Psychiatric disability, the use of financial leverage, and perceived coercion in mental health services
Although the use of representative payees has proliferated in the past decade, little is known about whether clinicians or family members of people with mental illness use their control of clients’ money to leverage treatment adherence or whether persons with psychiatric disabilities perceive that if they are noncompliant, their money will be withheld. The purpose of this study was to examine clinical and demographic variables associated with perceived financial coercion and warnings involving control of money in the context of mental health services. 258 involuntarily admitted inpatients with severe mental illness were followed for one year and interviewed, as were their clinicians and family members. Results showed that nearly 30% of participants perceived financial coercion whereas a smaller fraction of participants’ clinicians and family members reported giving money warnings. However, some factors, including ethnicity and being subject to other legal mechanisms, predicted both—actual warnings and perceived coercion. Implications of these findings are discussed in terms of gaining understanding of the ways which financial arrangements facilitate or thwart delivery of effective mental health services. © 2003 International Association of Forensic Mental Health Services.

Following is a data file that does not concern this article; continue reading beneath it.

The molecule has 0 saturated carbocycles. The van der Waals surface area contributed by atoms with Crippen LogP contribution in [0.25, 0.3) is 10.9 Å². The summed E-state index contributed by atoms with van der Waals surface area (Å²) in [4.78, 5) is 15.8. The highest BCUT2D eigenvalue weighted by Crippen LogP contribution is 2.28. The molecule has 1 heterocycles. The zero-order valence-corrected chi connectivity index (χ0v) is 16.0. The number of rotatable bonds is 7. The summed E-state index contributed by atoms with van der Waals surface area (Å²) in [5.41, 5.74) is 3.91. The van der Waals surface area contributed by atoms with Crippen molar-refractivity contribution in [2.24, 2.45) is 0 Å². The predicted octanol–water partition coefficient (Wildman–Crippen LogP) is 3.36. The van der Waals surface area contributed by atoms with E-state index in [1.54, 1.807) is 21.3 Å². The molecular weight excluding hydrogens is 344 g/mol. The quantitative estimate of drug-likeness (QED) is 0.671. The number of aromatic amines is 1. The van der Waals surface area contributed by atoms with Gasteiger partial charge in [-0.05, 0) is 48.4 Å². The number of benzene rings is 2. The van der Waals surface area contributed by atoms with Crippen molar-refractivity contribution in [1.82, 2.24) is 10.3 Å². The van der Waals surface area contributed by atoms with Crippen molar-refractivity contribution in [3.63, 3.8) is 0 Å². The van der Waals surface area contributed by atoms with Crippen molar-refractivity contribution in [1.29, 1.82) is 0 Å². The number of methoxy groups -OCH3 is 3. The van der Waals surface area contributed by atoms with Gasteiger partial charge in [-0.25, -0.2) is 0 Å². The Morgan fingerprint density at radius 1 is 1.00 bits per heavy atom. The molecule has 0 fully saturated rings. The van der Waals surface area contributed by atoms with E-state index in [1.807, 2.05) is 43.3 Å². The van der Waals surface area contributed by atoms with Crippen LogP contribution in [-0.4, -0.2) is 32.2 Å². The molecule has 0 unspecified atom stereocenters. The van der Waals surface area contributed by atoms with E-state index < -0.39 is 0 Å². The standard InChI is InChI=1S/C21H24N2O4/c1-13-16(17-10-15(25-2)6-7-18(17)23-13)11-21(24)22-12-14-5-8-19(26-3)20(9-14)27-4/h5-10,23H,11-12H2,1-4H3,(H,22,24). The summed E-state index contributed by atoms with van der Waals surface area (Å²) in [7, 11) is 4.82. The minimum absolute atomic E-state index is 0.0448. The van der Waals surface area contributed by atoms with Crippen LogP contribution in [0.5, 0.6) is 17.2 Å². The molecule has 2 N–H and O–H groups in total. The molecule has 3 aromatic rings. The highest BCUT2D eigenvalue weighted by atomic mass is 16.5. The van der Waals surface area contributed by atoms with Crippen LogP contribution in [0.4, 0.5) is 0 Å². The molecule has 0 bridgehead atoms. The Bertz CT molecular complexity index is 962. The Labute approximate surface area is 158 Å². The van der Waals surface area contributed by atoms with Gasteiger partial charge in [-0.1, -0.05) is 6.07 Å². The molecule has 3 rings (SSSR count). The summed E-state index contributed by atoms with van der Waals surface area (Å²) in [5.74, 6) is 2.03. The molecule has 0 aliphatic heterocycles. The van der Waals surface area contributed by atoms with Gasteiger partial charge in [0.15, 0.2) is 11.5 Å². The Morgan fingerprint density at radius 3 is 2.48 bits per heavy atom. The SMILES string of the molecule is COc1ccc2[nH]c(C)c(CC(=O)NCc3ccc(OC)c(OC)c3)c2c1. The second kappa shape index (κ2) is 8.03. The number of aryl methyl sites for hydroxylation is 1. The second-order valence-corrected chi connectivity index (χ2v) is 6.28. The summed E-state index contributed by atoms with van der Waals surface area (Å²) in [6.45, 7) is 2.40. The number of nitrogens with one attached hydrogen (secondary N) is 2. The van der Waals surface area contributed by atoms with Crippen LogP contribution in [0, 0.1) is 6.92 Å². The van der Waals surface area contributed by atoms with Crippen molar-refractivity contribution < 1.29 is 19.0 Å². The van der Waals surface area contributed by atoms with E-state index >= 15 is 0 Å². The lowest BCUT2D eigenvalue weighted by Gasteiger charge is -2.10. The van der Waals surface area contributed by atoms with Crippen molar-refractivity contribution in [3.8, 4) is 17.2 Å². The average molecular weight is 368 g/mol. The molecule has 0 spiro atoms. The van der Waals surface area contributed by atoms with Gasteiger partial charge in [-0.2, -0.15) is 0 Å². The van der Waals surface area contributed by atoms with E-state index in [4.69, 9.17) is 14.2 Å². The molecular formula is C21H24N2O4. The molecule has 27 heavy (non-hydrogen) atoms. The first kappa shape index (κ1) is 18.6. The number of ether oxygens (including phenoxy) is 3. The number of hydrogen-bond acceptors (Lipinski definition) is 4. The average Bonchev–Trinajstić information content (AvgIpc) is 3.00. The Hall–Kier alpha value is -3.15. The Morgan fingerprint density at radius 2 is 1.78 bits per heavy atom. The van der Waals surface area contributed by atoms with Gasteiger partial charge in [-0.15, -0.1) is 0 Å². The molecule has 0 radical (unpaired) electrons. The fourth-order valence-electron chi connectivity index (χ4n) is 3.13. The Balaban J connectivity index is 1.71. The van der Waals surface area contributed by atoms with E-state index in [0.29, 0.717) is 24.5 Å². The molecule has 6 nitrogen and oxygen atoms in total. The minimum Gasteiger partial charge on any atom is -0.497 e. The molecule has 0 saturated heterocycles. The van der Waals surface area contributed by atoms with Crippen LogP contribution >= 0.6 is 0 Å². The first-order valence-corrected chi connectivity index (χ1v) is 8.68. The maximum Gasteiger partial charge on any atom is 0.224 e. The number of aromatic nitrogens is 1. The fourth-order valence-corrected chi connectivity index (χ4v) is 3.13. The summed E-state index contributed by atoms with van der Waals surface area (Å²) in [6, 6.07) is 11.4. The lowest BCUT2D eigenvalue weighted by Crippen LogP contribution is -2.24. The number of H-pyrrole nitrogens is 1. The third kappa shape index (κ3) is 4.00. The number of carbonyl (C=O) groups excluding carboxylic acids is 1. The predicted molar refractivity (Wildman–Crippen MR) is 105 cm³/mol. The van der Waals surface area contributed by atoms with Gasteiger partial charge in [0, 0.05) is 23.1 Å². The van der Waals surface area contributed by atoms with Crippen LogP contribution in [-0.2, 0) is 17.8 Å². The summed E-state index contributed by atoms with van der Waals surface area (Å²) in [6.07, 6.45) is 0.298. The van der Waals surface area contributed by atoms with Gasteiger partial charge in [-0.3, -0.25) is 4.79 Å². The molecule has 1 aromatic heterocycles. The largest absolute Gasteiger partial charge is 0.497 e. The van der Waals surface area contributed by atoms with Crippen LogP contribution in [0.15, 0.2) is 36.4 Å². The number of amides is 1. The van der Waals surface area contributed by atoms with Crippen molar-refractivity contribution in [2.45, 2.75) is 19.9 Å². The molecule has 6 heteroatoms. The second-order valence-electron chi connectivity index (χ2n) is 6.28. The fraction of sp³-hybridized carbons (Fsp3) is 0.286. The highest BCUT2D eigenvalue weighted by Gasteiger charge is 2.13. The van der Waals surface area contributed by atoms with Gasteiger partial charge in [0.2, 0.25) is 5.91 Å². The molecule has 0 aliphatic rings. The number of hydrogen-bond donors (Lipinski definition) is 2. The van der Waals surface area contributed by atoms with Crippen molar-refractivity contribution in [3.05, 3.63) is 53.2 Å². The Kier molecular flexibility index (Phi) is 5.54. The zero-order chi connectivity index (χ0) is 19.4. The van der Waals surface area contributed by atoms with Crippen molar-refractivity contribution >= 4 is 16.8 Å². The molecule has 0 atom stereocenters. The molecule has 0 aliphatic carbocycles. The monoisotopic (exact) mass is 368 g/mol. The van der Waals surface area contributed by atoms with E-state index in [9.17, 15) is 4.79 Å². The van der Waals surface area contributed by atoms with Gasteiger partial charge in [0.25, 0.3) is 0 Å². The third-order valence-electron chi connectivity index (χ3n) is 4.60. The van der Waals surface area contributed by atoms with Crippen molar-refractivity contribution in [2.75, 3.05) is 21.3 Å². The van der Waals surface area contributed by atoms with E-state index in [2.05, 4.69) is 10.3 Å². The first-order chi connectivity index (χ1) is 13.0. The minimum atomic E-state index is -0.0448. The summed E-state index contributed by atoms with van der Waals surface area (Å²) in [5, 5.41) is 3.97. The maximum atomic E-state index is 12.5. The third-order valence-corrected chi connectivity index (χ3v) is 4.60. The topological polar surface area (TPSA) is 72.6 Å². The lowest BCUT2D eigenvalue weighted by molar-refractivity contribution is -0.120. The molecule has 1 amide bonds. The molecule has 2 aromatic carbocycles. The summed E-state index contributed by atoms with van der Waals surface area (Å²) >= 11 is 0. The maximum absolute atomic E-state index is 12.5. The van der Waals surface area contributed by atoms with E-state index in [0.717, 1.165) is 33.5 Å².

Elbogen, EB; Swanson, JW; Swartz, MS
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